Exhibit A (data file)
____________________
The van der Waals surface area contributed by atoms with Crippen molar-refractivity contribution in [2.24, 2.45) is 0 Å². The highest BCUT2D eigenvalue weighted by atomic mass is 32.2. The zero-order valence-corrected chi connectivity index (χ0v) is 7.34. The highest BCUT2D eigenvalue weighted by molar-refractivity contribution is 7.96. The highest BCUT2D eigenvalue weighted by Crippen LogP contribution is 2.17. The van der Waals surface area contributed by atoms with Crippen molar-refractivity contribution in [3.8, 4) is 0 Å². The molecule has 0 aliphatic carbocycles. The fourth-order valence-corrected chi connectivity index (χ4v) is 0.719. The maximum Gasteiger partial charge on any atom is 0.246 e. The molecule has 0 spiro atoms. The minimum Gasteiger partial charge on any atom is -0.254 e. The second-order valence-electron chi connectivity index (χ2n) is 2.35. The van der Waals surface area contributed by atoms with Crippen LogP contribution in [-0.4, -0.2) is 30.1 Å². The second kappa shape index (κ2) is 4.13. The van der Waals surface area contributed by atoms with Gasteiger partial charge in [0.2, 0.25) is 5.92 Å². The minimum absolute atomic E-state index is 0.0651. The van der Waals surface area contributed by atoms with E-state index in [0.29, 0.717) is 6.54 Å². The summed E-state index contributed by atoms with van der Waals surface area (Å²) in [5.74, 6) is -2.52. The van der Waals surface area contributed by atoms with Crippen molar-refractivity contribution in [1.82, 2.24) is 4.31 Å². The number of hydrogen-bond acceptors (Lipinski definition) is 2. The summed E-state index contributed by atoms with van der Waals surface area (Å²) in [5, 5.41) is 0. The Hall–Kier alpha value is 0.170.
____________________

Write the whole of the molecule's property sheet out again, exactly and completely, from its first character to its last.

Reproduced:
The van der Waals surface area contributed by atoms with Crippen molar-refractivity contribution in [2.24, 2.45) is 0 Å². The highest BCUT2D eigenvalue weighted by atomic mass is 32.2. The zero-order valence-corrected chi connectivity index (χ0v) is 7.34. The highest BCUT2D eigenvalue weighted by molar-refractivity contribution is 7.96. The highest BCUT2D eigenvalue weighted by Crippen LogP contribution is 2.17. The van der Waals surface area contributed by atoms with Crippen molar-refractivity contribution in [3.8, 4) is 0 Å². The molecule has 0 aliphatic carbocycles. The fourth-order valence-corrected chi connectivity index (χ4v) is 0.719. The maximum Gasteiger partial charge on any atom is 0.246 e. The molecule has 0 spiro atoms. The minimum Gasteiger partial charge on any atom is -0.254 e. The second-order valence-electron chi connectivity index (χ2n) is 2.35. The van der Waals surface area contributed by atoms with Crippen LogP contribution in [-0.4, -0.2) is 30.1 Å². The second kappa shape index (κ2) is 4.13. The van der Waals surface area contributed by atoms with Gasteiger partial charge in [0.2, 0.25) is 5.92 Å². The minimum absolute atomic E-state index is 0.0651. The van der Waals surface area contributed by atoms with E-state index in [0.29, 0.717) is 6.54 Å². The summed E-state index contributed by atoms with van der Waals surface area (Å²) in [5.74, 6) is -2.52. The van der Waals surface area contributed by atoms with Crippen molar-refractivity contribution in [1.82, 2.24) is 4.31 Å². The number of hydrogen-bond acceptors (Lipinski definition) is 2. The summed E-state index contributed by atoms with van der Waals surface area (Å²) in [5, 5.41) is 0. The Hall–Kier alpha value is 0.170.